Skip to navigationSkip to content
WORLD WIDE WEB

Tim Berners-Lee says Africa’s internet shutdowns shouldn’t be tolerated

World Wide Web inventor Tim Berners-Lee poses for a photograph following a speech at the Mozilla Festival 2018 in London, Britain October 27, 2018.
REUTERS/SIMON DAWSON
The creator of the world wide web terms internet access a human right.
  • Carlos Mureithi
By Carlos Mureithi

East Africa correspondent

Published Last updated on

Internet shutdowns have become increasingly common in Africa to fight dissent and restrict protest action, particularly during elections or moments of economic crisis. For Tim Berners-Lee, the inventor of the world wide web, these actions are violations that the world cannot ignore.

“It should not be tolerated,” Berners-Lee said of internet shutdowns while speaking to Quartz Africa on the occasion of the 32nd anniversary of the creation of the world wide web. “We really have to fight against it.”

In 2019, Berners-Lee launched the Contract for the Web, an action plan that asks governments to commit to “keep all of the internet available, all of the time.” He describes internet access as a human right, and said shutting it down creates an untenable power divide.

“Often, it connects with those other rights: the right to express, the right to organize, the right to figure out what’s going on, the right of informing yourself, so as to be a good, functional member of society,” he said. “Countries should be putting their energy into connecting, the rest of the people who are not yet connected,” he said, “rather than turning it off.”

A common occurrence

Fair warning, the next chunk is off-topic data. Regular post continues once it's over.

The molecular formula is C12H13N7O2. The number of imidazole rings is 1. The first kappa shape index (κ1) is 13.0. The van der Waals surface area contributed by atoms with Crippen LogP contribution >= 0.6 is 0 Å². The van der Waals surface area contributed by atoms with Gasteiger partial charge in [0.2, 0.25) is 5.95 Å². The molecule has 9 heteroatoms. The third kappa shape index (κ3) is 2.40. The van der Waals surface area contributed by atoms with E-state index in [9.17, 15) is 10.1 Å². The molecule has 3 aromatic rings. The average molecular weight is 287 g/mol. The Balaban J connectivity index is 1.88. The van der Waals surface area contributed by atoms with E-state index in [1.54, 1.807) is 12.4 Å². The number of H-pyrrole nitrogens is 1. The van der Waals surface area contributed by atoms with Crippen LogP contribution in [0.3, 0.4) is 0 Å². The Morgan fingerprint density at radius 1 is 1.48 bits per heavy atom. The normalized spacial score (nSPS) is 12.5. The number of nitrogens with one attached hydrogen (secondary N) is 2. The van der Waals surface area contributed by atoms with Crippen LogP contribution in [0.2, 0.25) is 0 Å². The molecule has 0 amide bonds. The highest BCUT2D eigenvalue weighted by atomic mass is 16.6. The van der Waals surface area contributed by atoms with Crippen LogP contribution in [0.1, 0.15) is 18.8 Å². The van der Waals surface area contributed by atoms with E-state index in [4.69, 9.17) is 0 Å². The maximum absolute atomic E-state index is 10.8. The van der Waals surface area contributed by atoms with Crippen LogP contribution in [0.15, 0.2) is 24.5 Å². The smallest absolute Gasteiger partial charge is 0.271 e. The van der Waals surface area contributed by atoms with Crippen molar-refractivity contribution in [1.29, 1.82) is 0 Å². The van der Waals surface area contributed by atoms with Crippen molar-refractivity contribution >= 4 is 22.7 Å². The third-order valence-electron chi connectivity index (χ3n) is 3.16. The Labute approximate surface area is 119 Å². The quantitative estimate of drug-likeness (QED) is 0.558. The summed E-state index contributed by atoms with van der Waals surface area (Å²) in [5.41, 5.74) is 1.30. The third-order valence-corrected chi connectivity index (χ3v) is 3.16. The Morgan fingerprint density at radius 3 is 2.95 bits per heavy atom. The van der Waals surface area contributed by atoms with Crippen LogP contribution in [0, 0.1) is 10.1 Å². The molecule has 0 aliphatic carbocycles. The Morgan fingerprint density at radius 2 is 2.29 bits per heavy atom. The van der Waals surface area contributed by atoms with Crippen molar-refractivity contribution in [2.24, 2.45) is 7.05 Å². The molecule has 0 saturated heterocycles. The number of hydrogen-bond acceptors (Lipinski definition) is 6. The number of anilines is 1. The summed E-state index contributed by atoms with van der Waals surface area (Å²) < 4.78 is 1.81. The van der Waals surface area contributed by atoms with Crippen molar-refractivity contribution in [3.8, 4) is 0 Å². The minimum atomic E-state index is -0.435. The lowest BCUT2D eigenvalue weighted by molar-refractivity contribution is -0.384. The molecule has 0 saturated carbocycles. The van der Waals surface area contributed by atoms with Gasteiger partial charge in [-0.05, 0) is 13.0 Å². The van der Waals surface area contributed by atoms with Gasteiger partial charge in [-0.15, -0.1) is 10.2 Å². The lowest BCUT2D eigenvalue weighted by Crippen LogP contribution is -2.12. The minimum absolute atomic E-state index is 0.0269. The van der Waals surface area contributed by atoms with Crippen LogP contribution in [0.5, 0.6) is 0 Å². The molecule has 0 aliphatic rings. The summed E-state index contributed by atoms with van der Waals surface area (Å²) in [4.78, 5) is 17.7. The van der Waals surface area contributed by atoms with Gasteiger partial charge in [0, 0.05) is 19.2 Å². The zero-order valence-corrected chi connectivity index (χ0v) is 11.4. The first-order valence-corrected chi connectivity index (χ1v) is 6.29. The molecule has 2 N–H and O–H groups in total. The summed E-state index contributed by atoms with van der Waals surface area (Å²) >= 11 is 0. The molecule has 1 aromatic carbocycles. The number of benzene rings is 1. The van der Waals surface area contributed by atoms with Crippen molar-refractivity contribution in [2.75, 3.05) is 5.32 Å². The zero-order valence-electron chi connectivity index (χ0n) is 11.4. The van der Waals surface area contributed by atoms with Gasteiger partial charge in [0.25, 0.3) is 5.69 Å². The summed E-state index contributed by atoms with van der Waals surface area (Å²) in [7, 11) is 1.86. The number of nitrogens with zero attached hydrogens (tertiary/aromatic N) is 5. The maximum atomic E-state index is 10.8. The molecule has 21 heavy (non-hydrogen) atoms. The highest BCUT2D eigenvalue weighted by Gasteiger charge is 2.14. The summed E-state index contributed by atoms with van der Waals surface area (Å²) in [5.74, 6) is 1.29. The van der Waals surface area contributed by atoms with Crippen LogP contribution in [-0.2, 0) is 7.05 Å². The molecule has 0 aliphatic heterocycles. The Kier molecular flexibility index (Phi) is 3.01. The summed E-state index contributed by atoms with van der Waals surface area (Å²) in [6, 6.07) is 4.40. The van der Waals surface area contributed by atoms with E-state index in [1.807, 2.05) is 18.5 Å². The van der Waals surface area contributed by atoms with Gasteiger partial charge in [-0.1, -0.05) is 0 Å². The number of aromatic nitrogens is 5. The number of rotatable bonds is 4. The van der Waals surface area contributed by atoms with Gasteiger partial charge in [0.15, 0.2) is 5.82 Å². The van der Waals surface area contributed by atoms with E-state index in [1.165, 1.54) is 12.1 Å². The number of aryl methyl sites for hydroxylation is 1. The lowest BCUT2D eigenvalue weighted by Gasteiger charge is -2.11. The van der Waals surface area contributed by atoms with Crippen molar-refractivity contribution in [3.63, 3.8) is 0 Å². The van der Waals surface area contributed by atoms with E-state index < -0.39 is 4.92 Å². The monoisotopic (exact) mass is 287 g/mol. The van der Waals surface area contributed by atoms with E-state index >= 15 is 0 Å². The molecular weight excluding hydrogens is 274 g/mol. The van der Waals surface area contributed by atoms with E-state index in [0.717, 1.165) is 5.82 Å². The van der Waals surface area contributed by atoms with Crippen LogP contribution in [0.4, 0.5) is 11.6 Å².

Internet shutdowns involve either blocking access to social media websites and messaging apps, or blocking internet access altogether, and in the process hiding human rights violations, preventing citizens from organizing, and restricting access to information. They’re more than an inconvenience to users and businesses, they’re a major threat to democracy.

As the continent has become more digitized, African governments have increasingly used shutdowns as a blunt tool to wield control. The first internet shutdown in sub-Saharan Africa reportedly happened in 2007 when Guinean president Lansana Conté ordered the country’s internet service providers to block all access following widespread protests calling for his resignation.

Social media in particular has become a target, as it has grown to become a daily part of life in Africa. Social media sites have proven to be powerful platforms for people to express their voices against authoritarianism. But since authoritarian African administrations find it difficult to control the editorial power due to lack of jurisdiction, the easier option for them is to shut down the sites.

The most recent internet shutdown saw Senegal temporarily restrict access to social media and messaging apps amid protests over the arrest of an opposition politician.

Twenty-eight African countries have blocked access to social media platforms in the past five years, 14 of these cases being election-related, says a study by Surfshark, a privacy protection company. It recorded at least nine political cases of social media restriction in eight countries last year. Globally, Surfshark says, 63 countries have restricted social media access since 2015.

Take governments to task

Internet shutdowns have huge impacts. They disrupt lives and livelihoods, damage human rights, and hurt public health and safety, says a report by Access Now, a digital rights nonprofit. But the shutdowns are not just an African problem. Out of 29 countries globally in which they were were recorded, 19 were outside Africa, the report says.

Berners-Lee said governments that shut down the Internet should be taken to task by their own people and other governments.

He said rather than shutting down the internet, governments should put their energy into connecting people who still don’t have access to the internet. This aligns with his call with his World Wide Web Foundation co-founder, Rosemary Leith, in a letter on the web’s birthday, to connect all young people to the internet.

“The message is keep it on, keep it connected,” he told Quartz.

Sign up to the Quartz Africa Weekly Brief here for news and analysis on African business, tech and innovation in your inbox.

📬 Kick off each morning with coffee and the Daily Brief (BYO coffee).

By providing your email, you agree to the Quartz Privacy Policy.